Book Review | The Post-Soviet Wars: Rebellion, Ethnic Conflict and Nationhood in the Caucasus | Christoph Zürcher
The earliest books that came out about the Caucasus after the collapse of the Soviet Union were firsthand accounts of events. Now, a second spate of books, which attempt to apply analytical frameworks to the turbulent events that occurred have the breakup of the Soviet Union are beginning to appear. Christoph Zürcher’s The Post-Soviet Wars: Rebellion, Ethnic Conflict and Nationhood in the Caucasus, published with New York University Press, falls into this category. The book examines where wars occurred in the Caucasus (Georgia, Nagorno-Karabakh and Chechnya) and where they didn’t (Dagestan and Ajara) and places those cases studies within the context of the international quantitative literature that attempts to explain why internal wars occur.
Those who are knowledgeable about the Caucasus will find much information they have already come across. However, for those interested in international conflict who possess little regional understanding, the tersely written detail provides a good overview.
To whet your appetite for some of the details about why wars started in the Caucasus, Zürcher argues that, in Georgia, anti-Soviet rhetoric allowed for no maintenance of Soviet institutions, increasing the likelihood of conflict, since state institutions utterly collapsed as a result. Furthermore, the fallback on nationalist rhetoric, which was seen as the only way of creating a cohesive political force, then alienated both Abkhaz and Ossetians. Zürcher, perhaps controversially, also claims that Armenian politics looked very similar to Baltic politics (and different from Georgian and Chechen) in that the same type of state weakness did not exist. However, Zürcher makes the claim, which has been echoed in much of the democratization commentary about Armenia, that instead of the Baltic states’ orientation towards Europe, Armenia’s politicians unified around war in Nagorno-Karabakh, creating an anti-reform minded regime.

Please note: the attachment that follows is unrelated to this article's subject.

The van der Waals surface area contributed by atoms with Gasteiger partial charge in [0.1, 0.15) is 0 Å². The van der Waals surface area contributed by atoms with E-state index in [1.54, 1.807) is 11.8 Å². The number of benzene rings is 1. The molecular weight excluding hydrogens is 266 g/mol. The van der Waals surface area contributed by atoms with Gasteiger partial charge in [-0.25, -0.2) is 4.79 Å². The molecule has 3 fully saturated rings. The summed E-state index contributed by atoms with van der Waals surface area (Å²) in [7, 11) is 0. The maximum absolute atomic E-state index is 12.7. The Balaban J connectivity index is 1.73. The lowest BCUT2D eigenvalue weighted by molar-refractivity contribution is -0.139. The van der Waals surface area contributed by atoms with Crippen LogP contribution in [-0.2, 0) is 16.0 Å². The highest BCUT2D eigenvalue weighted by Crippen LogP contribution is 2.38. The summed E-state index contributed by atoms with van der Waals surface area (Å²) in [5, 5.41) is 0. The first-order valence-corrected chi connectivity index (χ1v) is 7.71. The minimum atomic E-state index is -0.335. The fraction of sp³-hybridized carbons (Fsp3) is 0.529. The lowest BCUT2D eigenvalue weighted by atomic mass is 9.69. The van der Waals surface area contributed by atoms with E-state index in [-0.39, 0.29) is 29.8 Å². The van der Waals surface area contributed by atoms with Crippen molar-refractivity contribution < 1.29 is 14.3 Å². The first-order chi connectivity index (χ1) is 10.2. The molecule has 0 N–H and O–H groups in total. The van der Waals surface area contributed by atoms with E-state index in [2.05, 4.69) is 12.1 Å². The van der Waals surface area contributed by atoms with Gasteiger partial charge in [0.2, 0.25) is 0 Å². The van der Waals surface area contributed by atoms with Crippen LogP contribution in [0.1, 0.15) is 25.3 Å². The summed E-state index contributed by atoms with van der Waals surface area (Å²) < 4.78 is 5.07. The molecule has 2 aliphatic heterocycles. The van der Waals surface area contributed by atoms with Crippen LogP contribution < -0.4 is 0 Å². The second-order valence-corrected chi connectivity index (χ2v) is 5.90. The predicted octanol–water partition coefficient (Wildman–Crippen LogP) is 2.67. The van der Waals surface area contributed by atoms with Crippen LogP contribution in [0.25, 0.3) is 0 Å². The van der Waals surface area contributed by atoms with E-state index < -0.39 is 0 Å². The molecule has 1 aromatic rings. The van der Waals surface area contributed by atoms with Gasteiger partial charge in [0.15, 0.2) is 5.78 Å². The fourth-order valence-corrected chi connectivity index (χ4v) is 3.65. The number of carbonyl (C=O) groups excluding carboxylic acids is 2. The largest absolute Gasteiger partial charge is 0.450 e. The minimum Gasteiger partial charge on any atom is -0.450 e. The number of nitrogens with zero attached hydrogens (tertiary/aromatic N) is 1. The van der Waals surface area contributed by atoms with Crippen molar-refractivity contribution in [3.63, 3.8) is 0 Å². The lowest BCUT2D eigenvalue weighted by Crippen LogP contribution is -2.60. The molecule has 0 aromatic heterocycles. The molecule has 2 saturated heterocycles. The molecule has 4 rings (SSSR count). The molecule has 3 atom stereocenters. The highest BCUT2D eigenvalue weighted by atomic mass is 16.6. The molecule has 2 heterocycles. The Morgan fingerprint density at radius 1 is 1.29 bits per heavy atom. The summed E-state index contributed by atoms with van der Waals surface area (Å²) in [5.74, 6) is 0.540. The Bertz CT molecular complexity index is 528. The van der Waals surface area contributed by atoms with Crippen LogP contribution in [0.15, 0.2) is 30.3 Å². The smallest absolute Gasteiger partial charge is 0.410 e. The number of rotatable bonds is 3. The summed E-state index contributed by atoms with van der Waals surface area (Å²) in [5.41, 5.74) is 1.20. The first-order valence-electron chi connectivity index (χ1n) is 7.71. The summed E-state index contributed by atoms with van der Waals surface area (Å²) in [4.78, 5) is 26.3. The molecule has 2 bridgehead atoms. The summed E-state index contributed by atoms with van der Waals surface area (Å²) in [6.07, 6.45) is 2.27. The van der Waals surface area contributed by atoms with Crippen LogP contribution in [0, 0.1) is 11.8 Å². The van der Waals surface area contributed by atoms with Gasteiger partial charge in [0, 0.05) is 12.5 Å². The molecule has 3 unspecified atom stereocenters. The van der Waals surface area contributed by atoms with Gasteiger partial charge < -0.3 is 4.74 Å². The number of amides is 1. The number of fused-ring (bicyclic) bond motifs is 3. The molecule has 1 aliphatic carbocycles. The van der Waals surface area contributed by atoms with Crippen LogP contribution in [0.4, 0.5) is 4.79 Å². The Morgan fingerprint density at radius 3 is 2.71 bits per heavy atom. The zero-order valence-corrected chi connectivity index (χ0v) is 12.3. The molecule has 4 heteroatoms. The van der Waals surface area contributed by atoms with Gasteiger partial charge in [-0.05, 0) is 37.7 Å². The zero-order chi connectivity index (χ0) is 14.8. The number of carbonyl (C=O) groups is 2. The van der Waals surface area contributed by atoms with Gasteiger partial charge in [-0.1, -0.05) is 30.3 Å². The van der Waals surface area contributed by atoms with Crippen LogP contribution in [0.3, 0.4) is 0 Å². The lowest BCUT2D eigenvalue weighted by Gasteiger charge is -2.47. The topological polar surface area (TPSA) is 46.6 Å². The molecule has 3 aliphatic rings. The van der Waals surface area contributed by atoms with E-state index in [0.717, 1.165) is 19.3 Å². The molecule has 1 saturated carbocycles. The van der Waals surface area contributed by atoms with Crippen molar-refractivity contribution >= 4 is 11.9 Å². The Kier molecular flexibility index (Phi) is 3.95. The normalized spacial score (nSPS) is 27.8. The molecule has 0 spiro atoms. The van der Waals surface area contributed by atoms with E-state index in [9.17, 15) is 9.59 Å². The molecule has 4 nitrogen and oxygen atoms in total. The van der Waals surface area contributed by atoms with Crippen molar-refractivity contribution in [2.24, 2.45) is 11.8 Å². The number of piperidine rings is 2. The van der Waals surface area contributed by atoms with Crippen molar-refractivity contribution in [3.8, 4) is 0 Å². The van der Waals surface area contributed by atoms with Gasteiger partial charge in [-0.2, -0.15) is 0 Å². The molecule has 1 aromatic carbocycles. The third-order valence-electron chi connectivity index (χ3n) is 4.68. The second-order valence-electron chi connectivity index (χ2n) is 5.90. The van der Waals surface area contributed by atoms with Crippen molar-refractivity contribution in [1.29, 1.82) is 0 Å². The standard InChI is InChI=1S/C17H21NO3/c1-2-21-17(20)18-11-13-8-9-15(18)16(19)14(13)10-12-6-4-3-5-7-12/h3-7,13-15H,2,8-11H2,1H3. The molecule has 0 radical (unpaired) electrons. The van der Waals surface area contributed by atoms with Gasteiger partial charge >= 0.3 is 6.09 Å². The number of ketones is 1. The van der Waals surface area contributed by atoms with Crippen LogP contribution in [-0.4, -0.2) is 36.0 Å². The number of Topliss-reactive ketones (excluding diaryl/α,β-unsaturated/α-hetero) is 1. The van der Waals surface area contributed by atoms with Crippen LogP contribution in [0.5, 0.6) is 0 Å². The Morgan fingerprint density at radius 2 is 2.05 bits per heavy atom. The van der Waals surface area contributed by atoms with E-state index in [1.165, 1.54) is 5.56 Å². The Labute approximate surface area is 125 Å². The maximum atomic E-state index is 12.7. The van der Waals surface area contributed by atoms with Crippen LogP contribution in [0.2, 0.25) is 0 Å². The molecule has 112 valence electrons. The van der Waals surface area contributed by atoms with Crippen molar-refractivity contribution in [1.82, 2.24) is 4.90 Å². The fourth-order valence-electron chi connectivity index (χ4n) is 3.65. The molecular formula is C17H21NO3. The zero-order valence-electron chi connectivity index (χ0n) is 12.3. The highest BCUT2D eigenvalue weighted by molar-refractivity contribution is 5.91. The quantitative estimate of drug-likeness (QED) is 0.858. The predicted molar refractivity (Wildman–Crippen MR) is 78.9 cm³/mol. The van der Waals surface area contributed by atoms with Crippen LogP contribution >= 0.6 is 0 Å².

From a more technical standpoint, the book is a rare breed within the political science literature, as it is specifically concerned about testing existing theories about internal wars by examining a series of cases studies. In doing so the volume seeks to refine those theories. While this type of book is out of vogue because the academic nomenklatura does not perceive the endeavor as groundbreaking, it serves an important role in refining theories, something Zürcher does throughout the book.